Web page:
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Anna Paquin, nominated for supporting actress for her role in HBO’s “Bury My Heart at Wounded Knee,” says being able to attend the Emmys as an adult is something she is looking forward to.

“I haven’t done the whole awards show since I was a baby so I am looking forward to staying out late,” she says. “It will be a lot more fun now that I am not 11.”

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Walter Hill received a nom for his work on AMC’s “Broken Trail” after winning three years ago for his helming on the pilot of “Deadwood.”

“The happiest thing about all this to me is that it’s good for Westerns. It shows that they can find an audience and they’re capable of getting attention as serious drama.”

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“Entourage” creator Doug Ellin says he wrote fellow Emmy nominee Martin Landau’s role especially for him.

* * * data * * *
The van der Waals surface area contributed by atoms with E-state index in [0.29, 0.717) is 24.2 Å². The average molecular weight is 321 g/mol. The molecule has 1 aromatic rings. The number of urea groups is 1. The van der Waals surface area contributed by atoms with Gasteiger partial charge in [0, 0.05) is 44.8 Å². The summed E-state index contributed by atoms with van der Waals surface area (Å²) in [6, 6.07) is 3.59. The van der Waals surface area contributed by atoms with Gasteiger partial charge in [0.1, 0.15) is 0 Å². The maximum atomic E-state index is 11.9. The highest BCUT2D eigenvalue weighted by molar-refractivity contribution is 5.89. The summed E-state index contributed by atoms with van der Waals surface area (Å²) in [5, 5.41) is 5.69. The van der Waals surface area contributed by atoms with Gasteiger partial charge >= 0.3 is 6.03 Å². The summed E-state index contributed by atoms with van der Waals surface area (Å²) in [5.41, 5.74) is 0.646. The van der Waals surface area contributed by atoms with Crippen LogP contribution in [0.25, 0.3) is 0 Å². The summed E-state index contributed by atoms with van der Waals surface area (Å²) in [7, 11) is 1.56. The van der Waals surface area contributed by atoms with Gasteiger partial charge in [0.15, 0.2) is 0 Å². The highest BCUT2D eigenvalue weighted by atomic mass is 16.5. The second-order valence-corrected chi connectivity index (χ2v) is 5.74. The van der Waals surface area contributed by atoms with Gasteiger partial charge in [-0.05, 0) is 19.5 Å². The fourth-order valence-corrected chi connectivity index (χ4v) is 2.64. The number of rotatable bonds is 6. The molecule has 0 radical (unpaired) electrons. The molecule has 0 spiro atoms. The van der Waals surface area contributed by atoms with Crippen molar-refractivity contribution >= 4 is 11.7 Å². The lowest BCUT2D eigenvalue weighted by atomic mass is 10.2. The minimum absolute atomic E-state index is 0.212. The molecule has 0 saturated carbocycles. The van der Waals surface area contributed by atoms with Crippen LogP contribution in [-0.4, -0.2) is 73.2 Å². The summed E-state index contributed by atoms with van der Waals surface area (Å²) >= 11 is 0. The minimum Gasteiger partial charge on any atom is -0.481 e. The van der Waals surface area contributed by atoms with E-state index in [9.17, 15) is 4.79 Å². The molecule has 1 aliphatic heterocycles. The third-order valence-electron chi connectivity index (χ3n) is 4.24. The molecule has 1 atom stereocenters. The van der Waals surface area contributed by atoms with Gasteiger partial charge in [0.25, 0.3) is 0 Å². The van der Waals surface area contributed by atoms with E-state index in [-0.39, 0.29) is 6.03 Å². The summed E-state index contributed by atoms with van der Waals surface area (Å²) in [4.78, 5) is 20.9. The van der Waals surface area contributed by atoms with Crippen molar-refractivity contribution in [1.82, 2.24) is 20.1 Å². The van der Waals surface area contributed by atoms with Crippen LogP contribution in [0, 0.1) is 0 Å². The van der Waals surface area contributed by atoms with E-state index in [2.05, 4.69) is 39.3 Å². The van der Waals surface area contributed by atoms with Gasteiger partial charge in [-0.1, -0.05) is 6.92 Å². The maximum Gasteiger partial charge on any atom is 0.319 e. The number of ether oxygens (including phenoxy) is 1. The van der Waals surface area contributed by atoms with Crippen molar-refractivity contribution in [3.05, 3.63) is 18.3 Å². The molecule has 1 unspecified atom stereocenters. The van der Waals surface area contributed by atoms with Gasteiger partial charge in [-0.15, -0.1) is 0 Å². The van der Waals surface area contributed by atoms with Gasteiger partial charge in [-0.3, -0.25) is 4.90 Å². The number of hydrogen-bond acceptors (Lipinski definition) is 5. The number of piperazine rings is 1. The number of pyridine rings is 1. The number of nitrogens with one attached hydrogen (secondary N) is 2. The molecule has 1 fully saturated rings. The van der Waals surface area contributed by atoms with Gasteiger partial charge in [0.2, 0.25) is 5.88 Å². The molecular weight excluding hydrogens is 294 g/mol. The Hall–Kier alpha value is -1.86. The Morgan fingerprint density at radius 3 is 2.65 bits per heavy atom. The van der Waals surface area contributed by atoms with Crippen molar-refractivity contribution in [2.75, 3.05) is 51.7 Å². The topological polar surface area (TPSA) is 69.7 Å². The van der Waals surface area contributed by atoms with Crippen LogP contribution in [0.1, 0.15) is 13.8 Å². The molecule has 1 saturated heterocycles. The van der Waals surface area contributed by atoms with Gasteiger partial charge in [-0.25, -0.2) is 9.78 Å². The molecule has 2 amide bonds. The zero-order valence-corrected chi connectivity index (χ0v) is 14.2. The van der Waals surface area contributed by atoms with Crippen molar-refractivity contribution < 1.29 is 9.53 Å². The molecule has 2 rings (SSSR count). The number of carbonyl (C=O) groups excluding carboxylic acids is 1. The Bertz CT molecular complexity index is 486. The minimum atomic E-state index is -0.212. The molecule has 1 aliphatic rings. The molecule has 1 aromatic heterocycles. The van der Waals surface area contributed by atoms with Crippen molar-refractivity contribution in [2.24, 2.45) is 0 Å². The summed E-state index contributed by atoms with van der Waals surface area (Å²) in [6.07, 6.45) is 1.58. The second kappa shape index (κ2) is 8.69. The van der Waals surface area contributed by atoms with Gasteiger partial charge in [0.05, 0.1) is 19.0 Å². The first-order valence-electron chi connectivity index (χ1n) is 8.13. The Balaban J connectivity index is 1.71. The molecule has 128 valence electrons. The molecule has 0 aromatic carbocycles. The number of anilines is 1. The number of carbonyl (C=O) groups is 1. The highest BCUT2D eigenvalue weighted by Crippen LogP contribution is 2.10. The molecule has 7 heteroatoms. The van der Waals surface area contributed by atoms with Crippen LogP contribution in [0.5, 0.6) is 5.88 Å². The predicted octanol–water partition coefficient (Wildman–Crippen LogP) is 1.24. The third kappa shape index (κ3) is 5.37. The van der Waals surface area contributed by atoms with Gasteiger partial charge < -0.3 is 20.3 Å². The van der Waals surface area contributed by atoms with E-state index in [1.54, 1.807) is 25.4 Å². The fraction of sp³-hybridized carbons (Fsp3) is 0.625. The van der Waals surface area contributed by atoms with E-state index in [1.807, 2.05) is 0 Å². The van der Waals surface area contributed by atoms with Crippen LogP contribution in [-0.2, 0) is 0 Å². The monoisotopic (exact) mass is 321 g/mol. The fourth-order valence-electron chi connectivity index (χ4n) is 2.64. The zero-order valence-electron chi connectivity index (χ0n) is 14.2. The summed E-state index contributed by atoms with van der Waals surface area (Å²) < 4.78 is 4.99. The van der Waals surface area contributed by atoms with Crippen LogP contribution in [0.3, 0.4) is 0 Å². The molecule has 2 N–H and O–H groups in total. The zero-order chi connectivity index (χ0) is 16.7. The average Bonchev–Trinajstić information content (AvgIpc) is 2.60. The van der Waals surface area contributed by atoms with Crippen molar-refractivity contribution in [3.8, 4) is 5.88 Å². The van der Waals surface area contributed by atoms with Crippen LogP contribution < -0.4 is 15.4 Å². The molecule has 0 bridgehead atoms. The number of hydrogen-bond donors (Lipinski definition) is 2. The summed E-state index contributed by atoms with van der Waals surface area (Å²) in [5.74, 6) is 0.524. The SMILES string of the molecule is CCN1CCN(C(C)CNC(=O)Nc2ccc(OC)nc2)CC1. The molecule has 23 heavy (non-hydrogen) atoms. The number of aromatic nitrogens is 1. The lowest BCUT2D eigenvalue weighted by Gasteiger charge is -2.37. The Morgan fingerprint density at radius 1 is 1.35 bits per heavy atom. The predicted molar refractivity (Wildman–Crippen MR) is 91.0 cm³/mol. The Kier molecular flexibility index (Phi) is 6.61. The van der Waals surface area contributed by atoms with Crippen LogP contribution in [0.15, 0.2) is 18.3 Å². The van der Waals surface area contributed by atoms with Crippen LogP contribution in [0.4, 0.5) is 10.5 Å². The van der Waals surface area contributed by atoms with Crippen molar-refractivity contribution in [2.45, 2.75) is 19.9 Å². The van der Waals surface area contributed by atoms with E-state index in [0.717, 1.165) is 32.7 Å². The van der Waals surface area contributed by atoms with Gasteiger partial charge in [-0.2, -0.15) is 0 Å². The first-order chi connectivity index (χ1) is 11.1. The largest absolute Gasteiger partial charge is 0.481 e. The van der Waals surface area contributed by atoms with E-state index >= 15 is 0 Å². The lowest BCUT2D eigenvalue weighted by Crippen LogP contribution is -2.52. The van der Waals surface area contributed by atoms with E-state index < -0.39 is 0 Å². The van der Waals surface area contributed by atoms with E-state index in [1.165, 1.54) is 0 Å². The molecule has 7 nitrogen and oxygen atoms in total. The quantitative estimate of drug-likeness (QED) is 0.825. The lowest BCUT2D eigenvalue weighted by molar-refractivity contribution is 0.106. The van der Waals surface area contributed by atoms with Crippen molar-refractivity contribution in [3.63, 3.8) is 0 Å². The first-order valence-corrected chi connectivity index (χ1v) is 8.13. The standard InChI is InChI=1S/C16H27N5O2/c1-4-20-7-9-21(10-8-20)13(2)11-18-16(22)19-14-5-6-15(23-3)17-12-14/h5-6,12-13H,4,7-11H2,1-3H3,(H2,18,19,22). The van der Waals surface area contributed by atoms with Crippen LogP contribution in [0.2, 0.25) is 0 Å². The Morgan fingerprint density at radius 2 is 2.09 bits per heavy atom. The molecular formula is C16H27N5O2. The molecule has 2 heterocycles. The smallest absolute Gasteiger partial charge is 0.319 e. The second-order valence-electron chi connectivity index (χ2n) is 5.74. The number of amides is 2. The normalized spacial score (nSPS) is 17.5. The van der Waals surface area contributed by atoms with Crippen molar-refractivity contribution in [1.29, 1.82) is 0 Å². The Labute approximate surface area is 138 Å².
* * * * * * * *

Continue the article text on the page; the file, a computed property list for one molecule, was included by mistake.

“I took him to dinner to convince him to do it. I don’t even know what number award this is for him but it is just great.”

Ellin says he and the Entourage gang plan to celebrate their nods by hitting the links.

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Chuck Lorre, creator and exec producer of comedy series nom “Two and a Half Men,” feels fortunate “to be included in the party.” Yet he doesn’t let the nod define the success of the show.

“I try to direct my attention away from it, and I’ve learned expectations are buildings blocks of resentment. I just try to enjoy it and I know it’s terrific for the show.”

On the fact that “Men” is the only comedy nom with a traditional studio audience, Lorre added, “I don’t put a lot of attention on the format. If it makes you laugh, it’s comedy.”

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Putting your ego on the line paid off for William Shatner who was not only nominated for “Boston Legal” but also for his Comedy Central Roast.

“It was an act of courage to put myself on the line like that and be roasted in that matter and it can be quite a blow to the ego. I did it because it was a new experience and I thought I would take a chance. I didn’t realize that halfway through the show I would be thinking what have I done? That act of fool heartiness has turned out to be a good guess.”